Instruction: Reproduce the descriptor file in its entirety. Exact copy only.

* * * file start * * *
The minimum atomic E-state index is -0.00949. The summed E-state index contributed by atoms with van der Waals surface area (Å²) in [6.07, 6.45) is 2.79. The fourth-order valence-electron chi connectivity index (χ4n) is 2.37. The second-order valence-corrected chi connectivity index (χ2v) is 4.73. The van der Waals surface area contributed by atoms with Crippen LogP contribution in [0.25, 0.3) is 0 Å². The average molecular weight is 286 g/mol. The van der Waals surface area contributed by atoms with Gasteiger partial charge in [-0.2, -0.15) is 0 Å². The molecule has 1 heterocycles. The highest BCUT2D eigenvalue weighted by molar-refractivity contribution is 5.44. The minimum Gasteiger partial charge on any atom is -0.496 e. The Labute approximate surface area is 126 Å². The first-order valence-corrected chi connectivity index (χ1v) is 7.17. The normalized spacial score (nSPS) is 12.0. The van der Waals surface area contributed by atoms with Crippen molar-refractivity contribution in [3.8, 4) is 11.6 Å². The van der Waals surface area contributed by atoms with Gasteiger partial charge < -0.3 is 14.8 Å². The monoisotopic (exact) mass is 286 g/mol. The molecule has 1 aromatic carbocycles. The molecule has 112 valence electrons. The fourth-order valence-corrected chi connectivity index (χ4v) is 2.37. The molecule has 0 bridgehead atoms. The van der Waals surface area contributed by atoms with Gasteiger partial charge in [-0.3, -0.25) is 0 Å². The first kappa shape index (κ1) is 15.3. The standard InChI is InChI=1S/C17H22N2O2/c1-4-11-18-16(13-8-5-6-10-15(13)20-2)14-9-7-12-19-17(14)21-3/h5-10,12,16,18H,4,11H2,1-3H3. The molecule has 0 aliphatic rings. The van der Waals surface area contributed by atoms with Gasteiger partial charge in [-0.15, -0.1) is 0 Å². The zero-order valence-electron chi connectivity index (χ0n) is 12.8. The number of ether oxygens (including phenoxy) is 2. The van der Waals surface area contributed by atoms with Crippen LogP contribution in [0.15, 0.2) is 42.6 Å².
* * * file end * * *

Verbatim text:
The minimum atomic E-state index is -0.00949. The summed E-state index contributed by atoms with van der Waals surface area (Å²) in [6.07, 6.45) is 2.79. The fourth-order valence-electron chi connectivity index (χ4n) is 2.37. The second-order valence-corrected chi connectivity index (χ2v) is 4.73. The van der Waals surface area contributed by atoms with Crippen LogP contribution in [0.25, 0.3) is 0 Å². The average molecular weight is 286 g/mol. The van der Waals surface area contributed by atoms with Gasteiger partial charge in [-0.2, -0.15) is 0 Å². The molecule has 1 heterocycles. The highest BCUT2D eigenvalue weighted by molar-refractivity contribution is 5.44. The minimum Gasteiger partial charge on any atom is -0.496 e. The Labute approximate surface area is 126 Å². The first-order valence-corrected chi connectivity index (χ1v) is 7.17. The normalized spacial score (nSPS) is 12.0. The van der Waals surface area contributed by atoms with Crippen molar-refractivity contribution in [3.8, 4) is 11.6 Å². The van der Waals surface area contributed by atoms with Gasteiger partial charge < -0.3 is 14.8 Å². The monoisotopic (exact) mass is 286 g/mol. The molecule has 1 aromatic carbocycles. The molecule has 112 valence electrons. The fourth-order valence-corrected chi connectivity index (χ4v) is 2.37. The molecule has 0 bridgehead atoms. The van der Waals surface area contributed by atoms with Gasteiger partial charge in [-0.3, -0.25) is 0 Å². The first kappa shape index (κ1) is 15.3. The standard InChI is InChI=1S/C17H22N2O2/c1-4-11-18-16(13-8-5-6-10-15(13)20-2)14-9-7-12-19-17(14)21-3/h5-10,12,16,18H,4,11H2,1-3H3. The molecule has 0 aliphatic rings. The van der Waals surface area contributed by atoms with Gasteiger partial charge in [-0.15, -0.1) is 0 Å². The zero-order valence-electron chi connectivity index (χ0n) is 12.8. The number of ether oxygens (including phenoxy) is 2. The van der Waals surface area contributed by atoms with Crippen LogP contribution in [0.15, 0.2) is 42.6 Å².